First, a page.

Idaho is a clean state. Even the pit toilets were clean and mostly odorless. Compared to the public toilets along the west coast, this was a welcome change. I’ve been in some pretty nasty restrooms in our travels. The public toilets in California ranked among the worst. I was ashamed that we would present such filth to guests.
People from Idaho seemed proud of their state both of its beauty and cleanliness. There wasn’t even litter in the BLM (Bureau of Land Management) lands where people can camp free. Most highways have signs highlighting the families or businesses who take care of each section keeping them litter-free.
Idaho is pristine. In fact, 63% of it has been set aside as public lands and protected.
Idaho is at ease
One of my personal rules of travel is to leave my own cultural preconceptions behind and try to understand each place for what it is. My primary question upon entering another culture or sub-culture is: “How do people here see the world?”
Guns are a big part of the culture in Idaho. It was not uncommon to see someone walk into a store with a holster and sidearm. No one is alarmed or even seems to notice. Here it is no different than a carpenter carrying a hammer on their tool belt.
Part of understanding the view of guns is understanding the environment. Cougars, Grizzlies, and all manner of animals higher on the food chain roam here. Farms are plentiful and the animals on the farm are protected and cared for. Guns are used for hunting and as a means of protecting a crop from varmin. The sound of a discharged weapon is sometimes all that is needed to scare an animal away keeping both the human and the animal safe.
Let’s also be honest here, they are used for fun as well. Just as a car is a tool to get to and from work many people also buy them for the speed and fun of the ride. Guns here are no different. They are a tool, but a bit of target practice can also be fun. Both a car and a gun can be used as deadly weapons, but that is not their primary purpose outside a major metropolis.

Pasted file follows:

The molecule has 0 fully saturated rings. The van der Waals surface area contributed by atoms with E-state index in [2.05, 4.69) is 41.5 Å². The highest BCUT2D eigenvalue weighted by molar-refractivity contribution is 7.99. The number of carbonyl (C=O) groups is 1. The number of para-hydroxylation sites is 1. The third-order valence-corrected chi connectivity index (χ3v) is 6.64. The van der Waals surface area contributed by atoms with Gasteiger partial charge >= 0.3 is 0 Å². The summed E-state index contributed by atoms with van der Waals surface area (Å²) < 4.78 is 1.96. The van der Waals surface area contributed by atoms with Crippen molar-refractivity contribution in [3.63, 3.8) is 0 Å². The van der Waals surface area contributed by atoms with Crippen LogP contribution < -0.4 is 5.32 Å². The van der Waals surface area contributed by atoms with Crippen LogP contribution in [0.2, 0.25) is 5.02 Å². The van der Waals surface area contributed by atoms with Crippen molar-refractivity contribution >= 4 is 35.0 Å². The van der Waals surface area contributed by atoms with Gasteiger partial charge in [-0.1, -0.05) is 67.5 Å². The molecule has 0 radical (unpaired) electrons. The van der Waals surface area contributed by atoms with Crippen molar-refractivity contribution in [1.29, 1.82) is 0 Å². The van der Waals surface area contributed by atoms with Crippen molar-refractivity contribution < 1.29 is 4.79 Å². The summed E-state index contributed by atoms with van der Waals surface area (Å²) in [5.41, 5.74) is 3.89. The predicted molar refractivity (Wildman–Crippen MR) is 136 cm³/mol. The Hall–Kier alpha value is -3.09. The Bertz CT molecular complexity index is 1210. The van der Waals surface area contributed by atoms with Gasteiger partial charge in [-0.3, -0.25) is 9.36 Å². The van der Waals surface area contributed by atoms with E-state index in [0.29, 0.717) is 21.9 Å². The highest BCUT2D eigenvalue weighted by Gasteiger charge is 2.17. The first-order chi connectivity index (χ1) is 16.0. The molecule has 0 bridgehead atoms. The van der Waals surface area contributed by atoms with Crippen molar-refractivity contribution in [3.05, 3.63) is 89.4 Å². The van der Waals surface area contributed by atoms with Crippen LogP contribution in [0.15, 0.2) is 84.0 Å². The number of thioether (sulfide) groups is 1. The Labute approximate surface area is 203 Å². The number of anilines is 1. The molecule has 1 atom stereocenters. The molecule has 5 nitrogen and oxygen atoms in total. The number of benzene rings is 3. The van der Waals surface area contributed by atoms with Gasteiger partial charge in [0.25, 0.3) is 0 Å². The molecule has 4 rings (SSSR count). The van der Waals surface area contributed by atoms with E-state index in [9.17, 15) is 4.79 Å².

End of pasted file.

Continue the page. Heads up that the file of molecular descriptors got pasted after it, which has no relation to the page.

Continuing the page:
Sometimes Idaho can be a bit prickly
Bonus: Backcountry camping
Trin woke to the sound of a loud huff. He turned over and nudged me awake to listen. Our windows were down to allow the cool night breeze through. The wilderness around us was black as ink. The huff sounded like a large animal breathing, but our vision could not penetrate the night.
I was soon asleep again. Whatever was breathing outside the window of our built-out Mazda 5 didn’t seem to be causing an issue. We looked for tracks in the morning. The rocky ground gave us very few clues to what came to visit us in the night. It could have been a cow wandering by, a curious bear, or, and I highly doubt it, a cougar. It could even have been a harmless deer. I’ve had them huff into my face before when sleeping under the stars, they are curious creatures. We will never know.
There are numerous campgrounds in Idaho to choose from. Trin and I like to avoid them. We have no desire to go experience nature by parking side by side with strangers packed into a small area. To us, the backcountry or BLM camping is more peaceful. Our preference is secluded spaces where no one can hear you fart.
An app called iOverlander helps us find legal places to camp and enjoy seclusion. It is similar to WikiCamps in Australia, but not as robust.
Be Aware: Grizzlies roam the northern panhandle of Idaho and the eastern region near Yellowstone National Park. Be sure to hang food properly at night or keep it in a fully closed vehicle.
Idaho was my 50th state to explore. As we crossed the border into Idaho we recorded a zanny border crossing tradition.
Is Idaho on your bucket list?
Enjoy America the Beautiful a land of gorgeous landscapes and diverse cultures. My desire is that we would seek to understand each other and appreciate the nature around us.